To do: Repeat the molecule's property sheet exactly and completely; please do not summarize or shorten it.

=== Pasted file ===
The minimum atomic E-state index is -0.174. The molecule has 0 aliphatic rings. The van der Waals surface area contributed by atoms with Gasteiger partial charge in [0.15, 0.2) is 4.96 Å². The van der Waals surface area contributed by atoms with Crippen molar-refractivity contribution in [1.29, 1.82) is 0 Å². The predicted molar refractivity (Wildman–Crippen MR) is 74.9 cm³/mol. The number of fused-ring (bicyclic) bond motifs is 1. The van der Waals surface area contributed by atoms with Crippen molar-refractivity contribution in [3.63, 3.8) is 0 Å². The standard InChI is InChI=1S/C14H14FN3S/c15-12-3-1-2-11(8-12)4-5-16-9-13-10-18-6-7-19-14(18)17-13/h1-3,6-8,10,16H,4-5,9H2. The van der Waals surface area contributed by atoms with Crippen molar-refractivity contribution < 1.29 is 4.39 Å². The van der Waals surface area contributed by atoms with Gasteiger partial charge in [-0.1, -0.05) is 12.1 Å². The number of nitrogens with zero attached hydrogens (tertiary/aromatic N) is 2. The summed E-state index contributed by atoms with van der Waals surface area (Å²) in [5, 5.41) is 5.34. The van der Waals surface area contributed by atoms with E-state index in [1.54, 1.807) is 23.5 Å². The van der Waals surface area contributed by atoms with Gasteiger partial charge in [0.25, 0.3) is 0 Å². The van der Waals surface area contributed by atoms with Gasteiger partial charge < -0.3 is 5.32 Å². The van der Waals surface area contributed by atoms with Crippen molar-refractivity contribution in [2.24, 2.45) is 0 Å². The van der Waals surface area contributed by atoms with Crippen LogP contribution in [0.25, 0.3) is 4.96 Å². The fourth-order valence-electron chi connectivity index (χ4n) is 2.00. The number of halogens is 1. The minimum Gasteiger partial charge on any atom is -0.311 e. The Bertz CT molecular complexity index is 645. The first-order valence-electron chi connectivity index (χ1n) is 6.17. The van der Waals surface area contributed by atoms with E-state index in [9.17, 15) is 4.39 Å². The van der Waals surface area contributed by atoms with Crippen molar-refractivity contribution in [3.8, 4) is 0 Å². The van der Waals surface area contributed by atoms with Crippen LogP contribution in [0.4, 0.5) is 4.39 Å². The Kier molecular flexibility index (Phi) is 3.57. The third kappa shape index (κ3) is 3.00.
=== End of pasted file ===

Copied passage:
The minimum atomic E-state index is -0.174. The molecule has 0 aliphatic rings. The van der Waals surface area contributed by atoms with Gasteiger partial charge in [0.15, 0.2) is 4.96 Å². The van der Waals surface area contributed by atoms with Crippen molar-refractivity contribution in [1.29, 1.82) is 0 Å². The predicted molar refractivity (Wildman–Crippen MR) is 74.9 cm³/mol. The number of fused-ring (bicyclic) bond motifs is 1. The van der Waals surface area contributed by atoms with Crippen molar-refractivity contribution in [3.63, 3.8) is 0 Å². The standard InChI is InChI=1S/C14H14FN3S/c15-12-3-1-2-11(8-12)4-5-16-9-13-10-18-6-7-19-14(18)17-13/h1-3,6-8,10,16H,4-5,9H2. The van der Waals surface area contributed by atoms with Crippen molar-refractivity contribution < 1.29 is 4.39 Å². The van der Waals surface area contributed by atoms with Gasteiger partial charge in [-0.1, -0.05) is 12.1 Å². The number of nitrogens with zero attached hydrogens (tertiary/aromatic N) is 2. The summed E-state index contributed by atoms with van der Waals surface area (Å²) in [5, 5.41) is 5.34. The van der Waals surface area contributed by atoms with E-state index in [1.54, 1.807) is 23.5 Å². The van der Waals surface area contributed by atoms with Gasteiger partial charge in [0.25, 0.3) is 0 Å². The van der Waals surface area contributed by atoms with Gasteiger partial charge < -0.3 is 5.32 Å². The van der Waals surface area contributed by atoms with Crippen molar-refractivity contribution in [2.24, 2.45) is 0 Å². The van der Waals surface area contributed by atoms with Crippen LogP contribution in [0.25, 0.3) is 4.96 Å². The fourth-order valence-electron chi connectivity index (χ4n) is 2.00. The number of halogens is 1. The minimum Gasteiger partial charge on any atom is -0.311 e. The Bertz CT molecular complexity index is 645. The first-order valence-electron chi connectivity index (χ1n) is 6.17. The van der Waals surface area contributed by atoms with E-state index in [9.17, 15) is 4.39 Å². The van der Waals surface area contributed by atoms with Crippen molar-refractivity contribution in [3.8, 4) is 0 Å². The van der Waals surface area contributed by atoms with Crippen LogP contribution in [0.4, 0.5) is 4.39 Å². The Kier molecular flexibility index (Phi) is 3.57. The third kappa shape index (κ3) is 3.00.